Artha works with talented artisans from across the globe to bring you handmade homeware and accessories that blend traditional craftsmanship and contemporary design.
We caught up with founders Catherine and Claire, a mother and daughter duo, to find out more about how the brand began and why doing good is at the heart of their business.
Surely you know the feeling of picking up a handcrafted piece on your travels, it becomes special to you and you will always remember that moment through the piece. With Artha, we want every piece to evoke that feeling.
Artha is a brand that celebrates the incredible quality and beauty of craft while simultaneously creating a source of sustainable income for talented artisans around the world.
Catherine: I lived in Singapore between 2008-2014 and travelled extensively in the Asian region. I spent quite a bit of time in India, including volunteering there.
During this time, and through a series of coincidences, or perhaps fate, I was introduced to an incredible woman, Lalitha. She is the woman who is responsible for helping revive the ancient craft of Lambadi embroidery, the first type of craft we started working with at Artha.
I was so impressed by her dedication and of the other artisans in this community and so inspired by the beauty of their embroidery traditions. I spent more time there, initially buying and re-selling pieces to my friends and at local fairs and then began getting more involved sourcing higher quality fabric and giving design inputs. During one of my many trips to the valley, Claire came along.
Claire: I first travelled to this little village in 2011 while still in my studies, I was amazed by all of the beautiful embroidery the women were doing.
We spent time watching the artisans work and speaking to Lalitha and I really became intrigued by the craft. I thought it would be fun to further work with them on developing our own collections– to choose our own colours and give our design inputs.
But most importantly I wanted to find a way to help these artisans access a larger market, so that they could sell more and earn a living from their craft. I also thought, with all of the mass-produced product out there, how about a company that focused on the handmade qualities and the telling the stories of their makers?
There are many wonderful aspects, but surely one of the most important is that we’re almost always in sync with our thoughts and ideas.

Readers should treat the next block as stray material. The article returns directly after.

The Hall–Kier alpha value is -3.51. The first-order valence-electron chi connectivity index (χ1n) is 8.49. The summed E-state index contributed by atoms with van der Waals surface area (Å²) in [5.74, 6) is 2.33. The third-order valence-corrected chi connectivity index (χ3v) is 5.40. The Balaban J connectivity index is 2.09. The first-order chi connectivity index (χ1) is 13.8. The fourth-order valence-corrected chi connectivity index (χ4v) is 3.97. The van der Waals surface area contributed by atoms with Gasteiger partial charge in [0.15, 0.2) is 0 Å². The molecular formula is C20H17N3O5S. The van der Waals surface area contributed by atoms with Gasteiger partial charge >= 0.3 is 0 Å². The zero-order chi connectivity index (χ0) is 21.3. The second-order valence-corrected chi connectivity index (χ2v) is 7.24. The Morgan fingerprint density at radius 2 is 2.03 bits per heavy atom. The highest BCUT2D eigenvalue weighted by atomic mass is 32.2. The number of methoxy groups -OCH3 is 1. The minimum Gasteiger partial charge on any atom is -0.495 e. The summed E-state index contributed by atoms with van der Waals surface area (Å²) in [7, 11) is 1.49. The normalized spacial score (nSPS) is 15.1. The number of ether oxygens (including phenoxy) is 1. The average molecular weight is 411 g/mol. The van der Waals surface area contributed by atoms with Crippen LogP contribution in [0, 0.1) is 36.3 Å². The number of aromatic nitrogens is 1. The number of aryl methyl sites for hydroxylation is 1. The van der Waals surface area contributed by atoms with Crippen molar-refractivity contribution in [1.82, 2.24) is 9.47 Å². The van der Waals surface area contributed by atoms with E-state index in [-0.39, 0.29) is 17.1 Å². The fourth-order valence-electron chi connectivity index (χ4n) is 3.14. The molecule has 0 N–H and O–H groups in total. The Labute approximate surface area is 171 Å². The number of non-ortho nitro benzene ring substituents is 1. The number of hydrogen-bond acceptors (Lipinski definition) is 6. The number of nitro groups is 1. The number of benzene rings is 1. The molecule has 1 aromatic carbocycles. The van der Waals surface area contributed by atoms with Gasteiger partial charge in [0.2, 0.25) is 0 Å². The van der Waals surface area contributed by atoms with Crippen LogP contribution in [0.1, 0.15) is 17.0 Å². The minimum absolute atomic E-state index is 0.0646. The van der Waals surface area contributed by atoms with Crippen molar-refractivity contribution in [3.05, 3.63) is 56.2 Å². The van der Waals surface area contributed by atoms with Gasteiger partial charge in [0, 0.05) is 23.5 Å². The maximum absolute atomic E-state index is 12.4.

We have similar tastes while at the same time having enough contrasting ideas to keep the design and marketing process interesting!
If traditions die out so does an important part of the culture. And in much of the developing world, the traditional craft sector is a huge employer, particularly of women.
Our aim is to have traditional craft recognized and respected as a sustainable means of earning income within those communities where the craft originates, reducing the need to migrate to find work and ensuring that their culture is preserved for future generations.
The gap between what the consumer wants and traditional craft products has grown larger over the years. By adapting traditional designs and techniques to meet the tastes of today’s consumer we hope to make a contribution towards closing this gap.
We design with timelessness and versatility in mind. Though we do introduce a spot of colour here and there, we’ve kept our colour palette classic and adaptable to many different environments.
The Artha home can be rustic or modern, it can be a chalet in the mountains or a cottage by the beach. More than the design, it is the texture of our products that really contribute to a home’s interior.
Most importantly we always keep in mind the traditional designs of the groups we work with as we design, adapting theirs to ours.
Catherine: That’s a difficult one to answer! I love the way our arrow rug harmonises with the triangle cushion covers from our Spring collection, plus the yak wool throws look great together with those pieces.
I use our napkins and placemats daily as they add a special touch to mealtimes and a linen napkin is so much more luxurious and sustainable than using paper napkins.
Claire: The Nyima Shawl – it elevates any outfit and is so warm and soft. It’s also perfect for travelling. Then the Round Blanket Basket because it can be used in many different ways – as a plant pot, to store blankets, as a laundry basket – and because it just adds great texture to any interior.
Catherine: I certainly think that one of the first things to consider is the material used and to try and inform oneself as much as possible about the process behind the product and it’s making. Knowing the provenance and informing oneself about the production processes involved is part of being a responsible consumer.
Fortunately, today more and more brands are beginning to recognise the importance of being transparent in their production and pricing policies and we’re seeing an increasing number of homeware brands adapting to these requirements as well.
Certifications such as the Butterfly Mark provide a great service, helping consumers looking to make an ethical purchasing decision.
Claire: I also think that it is important to look for brands that openly and honestly communicate their relationship with the artisan communities they work with.
Now that it is becoming “trendy” to have artisan made products, artisan communities are also starting to be exploited, usually with larger companies trying to push down the product cost, reducing the artisans’ wages.
We have promised ourselves that we will always have strong relationships with the communities we work with and that we will always ensure that fair wages are paid and that good working conditions for the artisans are maintained.
Click the Butterfly Mark to find out more about Artha’s commitment to people and planet.